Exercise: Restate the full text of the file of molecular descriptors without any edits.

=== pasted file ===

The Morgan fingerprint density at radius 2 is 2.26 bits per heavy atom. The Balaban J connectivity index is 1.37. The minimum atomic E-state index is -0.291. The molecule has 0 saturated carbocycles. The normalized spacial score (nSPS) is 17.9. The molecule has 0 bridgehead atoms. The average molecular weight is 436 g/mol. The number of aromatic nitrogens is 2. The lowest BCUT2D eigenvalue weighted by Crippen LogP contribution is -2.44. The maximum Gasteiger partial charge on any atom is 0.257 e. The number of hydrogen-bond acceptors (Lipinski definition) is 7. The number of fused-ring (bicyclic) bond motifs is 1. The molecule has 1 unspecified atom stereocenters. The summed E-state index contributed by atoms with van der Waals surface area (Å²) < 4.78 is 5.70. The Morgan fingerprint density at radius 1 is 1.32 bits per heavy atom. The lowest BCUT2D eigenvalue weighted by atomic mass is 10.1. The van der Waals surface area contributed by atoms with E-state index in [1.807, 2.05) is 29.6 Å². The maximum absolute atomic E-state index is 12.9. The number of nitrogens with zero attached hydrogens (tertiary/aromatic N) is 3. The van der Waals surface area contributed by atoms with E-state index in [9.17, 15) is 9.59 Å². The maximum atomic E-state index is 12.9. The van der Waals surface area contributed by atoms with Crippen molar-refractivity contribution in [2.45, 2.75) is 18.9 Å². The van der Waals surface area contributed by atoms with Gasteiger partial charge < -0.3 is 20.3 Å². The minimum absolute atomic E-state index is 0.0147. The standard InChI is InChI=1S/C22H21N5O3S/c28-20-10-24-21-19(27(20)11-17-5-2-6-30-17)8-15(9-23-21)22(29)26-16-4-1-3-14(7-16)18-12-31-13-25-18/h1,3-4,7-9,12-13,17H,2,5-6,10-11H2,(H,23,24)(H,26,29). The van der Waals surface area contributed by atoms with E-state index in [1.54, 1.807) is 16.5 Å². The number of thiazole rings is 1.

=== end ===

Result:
The Morgan fingerprint density at radius 2 is 2.26 bits per heavy atom. The Balaban J connectivity index is 1.37. The minimum atomic E-state index is -0.291. The molecule has 0 saturated carbocycles. The normalized spacial score (nSPS) is 17.9. The molecule has 0 bridgehead atoms. The average molecular weight is 436 g/mol. The number of aromatic nitrogens is 2. The lowest BCUT2D eigenvalue weighted by Crippen LogP contribution is -2.44. The maximum Gasteiger partial charge on any atom is 0.257 e. The number of hydrogen-bond acceptors (Lipinski definition) is 7. The number of fused-ring (bicyclic) bond motifs is 1. The molecule has 1 unspecified atom stereocenters. The summed E-state index contributed by atoms with van der Waals surface area (Å²) < 4.78 is 5.70. The Morgan fingerprint density at radius 1 is 1.32 bits per heavy atom. The lowest BCUT2D eigenvalue weighted by atomic mass is 10.1. The van der Waals surface area contributed by atoms with E-state index in [1.807, 2.05) is 29.6 Å². The maximum absolute atomic E-state index is 12.9. The number of nitrogens with zero attached hydrogens (tertiary/aromatic N) is 3. The van der Waals surface area contributed by atoms with E-state index in [9.17, 15) is 9.59 Å². The maximum atomic E-state index is 12.9. The van der Waals surface area contributed by atoms with Crippen molar-refractivity contribution in [2.45, 2.75) is 18.9 Å². The van der Waals surface area contributed by atoms with Gasteiger partial charge < -0.3 is 20.3 Å². The minimum absolute atomic E-state index is 0.0147. The standard InChI is InChI=1S/C22H21N5O3S/c28-20-10-24-21-19(27(20)11-17-5-2-6-30-17)8-15(9-23-21)22(29)26-16-4-1-3-14(7-16)18-12-31-13-25-18/h1,3-4,7-9,12-13,17H,2,5-6,10-11H2,(H,23,24)(H,26,29). The van der Waals surface area contributed by atoms with E-state index in [1.54, 1.807) is 16.5 Å². The number of thiazole rings is 1.